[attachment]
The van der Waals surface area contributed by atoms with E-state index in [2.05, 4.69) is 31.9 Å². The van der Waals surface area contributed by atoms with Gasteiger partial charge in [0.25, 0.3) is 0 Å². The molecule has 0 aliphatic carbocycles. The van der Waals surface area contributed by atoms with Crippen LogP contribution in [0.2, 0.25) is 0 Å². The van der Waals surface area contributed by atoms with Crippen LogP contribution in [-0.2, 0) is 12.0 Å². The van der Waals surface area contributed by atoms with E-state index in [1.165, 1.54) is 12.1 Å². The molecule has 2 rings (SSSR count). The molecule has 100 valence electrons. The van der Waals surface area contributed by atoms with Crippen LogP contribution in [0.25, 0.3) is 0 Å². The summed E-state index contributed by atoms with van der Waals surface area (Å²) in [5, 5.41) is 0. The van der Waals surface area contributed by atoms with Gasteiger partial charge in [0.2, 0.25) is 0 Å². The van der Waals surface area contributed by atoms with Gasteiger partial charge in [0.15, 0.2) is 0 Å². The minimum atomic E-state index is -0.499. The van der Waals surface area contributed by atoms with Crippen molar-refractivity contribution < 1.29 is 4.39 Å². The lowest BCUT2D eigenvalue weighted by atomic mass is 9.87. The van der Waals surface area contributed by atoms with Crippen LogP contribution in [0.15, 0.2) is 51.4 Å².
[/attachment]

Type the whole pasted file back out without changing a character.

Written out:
The van der Waals surface area contributed by atoms with E-state index in [2.05, 4.69) is 31.9 Å². The van der Waals surface area contributed by atoms with Gasteiger partial charge in [0.25, 0.3) is 0 Å². The molecule has 0 aliphatic carbocycles. The van der Waals surface area contributed by atoms with Crippen LogP contribution in [0.2, 0.25) is 0 Å². The van der Waals surface area contributed by atoms with Crippen LogP contribution in [-0.2, 0) is 12.0 Å². The van der Waals surface area contributed by atoms with E-state index in [1.165, 1.54) is 12.1 Å². The molecule has 2 rings (SSSR count). The molecule has 100 valence electrons. The van der Waals surface area contributed by atoms with Crippen LogP contribution in [0.25, 0.3) is 0 Å². The summed E-state index contributed by atoms with van der Waals surface area (Å²) in [5, 5.41) is 0. The van der Waals surface area contributed by atoms with Gasteiger partial charge in [0.2, 0.25) is 0 Å². The van der Waals surface area contributed by atoms with Gasteiger partial charge in [0.15, 0.2) is 0 Å². The minimum atomic E-state index is -0.499. The van der Waals surface area contributed by atoms with Crippen molar-refractivity contribution < 1.29 is 4.39 Å². The lowest BCUT2D eigenvalue weighted by atomic mass is 9.87. The van der Waals surface area contributed by atoms with Crippen LogP contribution in [0.15, 0.2) is 51.4 Å².